Breast-Cancer Risk Drops with Double Mastectomies

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Preventive double mastectomies can lower the risk of developing breast cancer by 90 percent in women who are genetically predisposed to the disease, according to a study led by researchers from Penn’s Abramson Cancer Center. This international study was the first to quantify the risk reduction for removing both breasts in women who carry mutations in at least one of the genes linked to breast and ovarian cancer, BRCA1 and BRCA2.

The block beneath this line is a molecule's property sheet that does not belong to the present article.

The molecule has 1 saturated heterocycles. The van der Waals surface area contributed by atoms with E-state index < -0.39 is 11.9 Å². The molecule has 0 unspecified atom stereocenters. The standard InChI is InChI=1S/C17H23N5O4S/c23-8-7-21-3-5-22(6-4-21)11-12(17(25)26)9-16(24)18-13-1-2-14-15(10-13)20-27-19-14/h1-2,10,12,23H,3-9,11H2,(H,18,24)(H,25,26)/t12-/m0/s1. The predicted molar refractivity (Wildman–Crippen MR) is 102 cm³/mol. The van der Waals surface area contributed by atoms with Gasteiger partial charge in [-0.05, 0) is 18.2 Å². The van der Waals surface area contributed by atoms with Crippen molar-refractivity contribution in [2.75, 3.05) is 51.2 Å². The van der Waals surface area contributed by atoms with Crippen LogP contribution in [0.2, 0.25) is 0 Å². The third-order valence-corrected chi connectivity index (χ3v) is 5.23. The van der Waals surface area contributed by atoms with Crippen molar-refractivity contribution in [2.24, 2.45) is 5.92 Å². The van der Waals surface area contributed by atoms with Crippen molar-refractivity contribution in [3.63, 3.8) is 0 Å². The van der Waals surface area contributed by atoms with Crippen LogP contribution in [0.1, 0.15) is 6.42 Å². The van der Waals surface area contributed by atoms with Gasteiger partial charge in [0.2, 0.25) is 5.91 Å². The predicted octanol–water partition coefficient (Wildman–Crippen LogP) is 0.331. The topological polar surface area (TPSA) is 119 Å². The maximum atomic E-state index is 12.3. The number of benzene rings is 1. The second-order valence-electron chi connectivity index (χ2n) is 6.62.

“Women are still at risk for breast cancer after any kind of mastectomy, as some breast tissue remains in the body after surgery,” said Dr. Timothy Rebbeck, co-program leader of the center’s cancer epidemiology and risk reduction program and an associate professor of epidemiology in the School of Medicine. But armed with these research results, women in this high-risk group “can make a better-informed decision about having breast surgery in addition to other forms of prevention, such as regular screening and/or other preventive surgeries, including ovary removal.”

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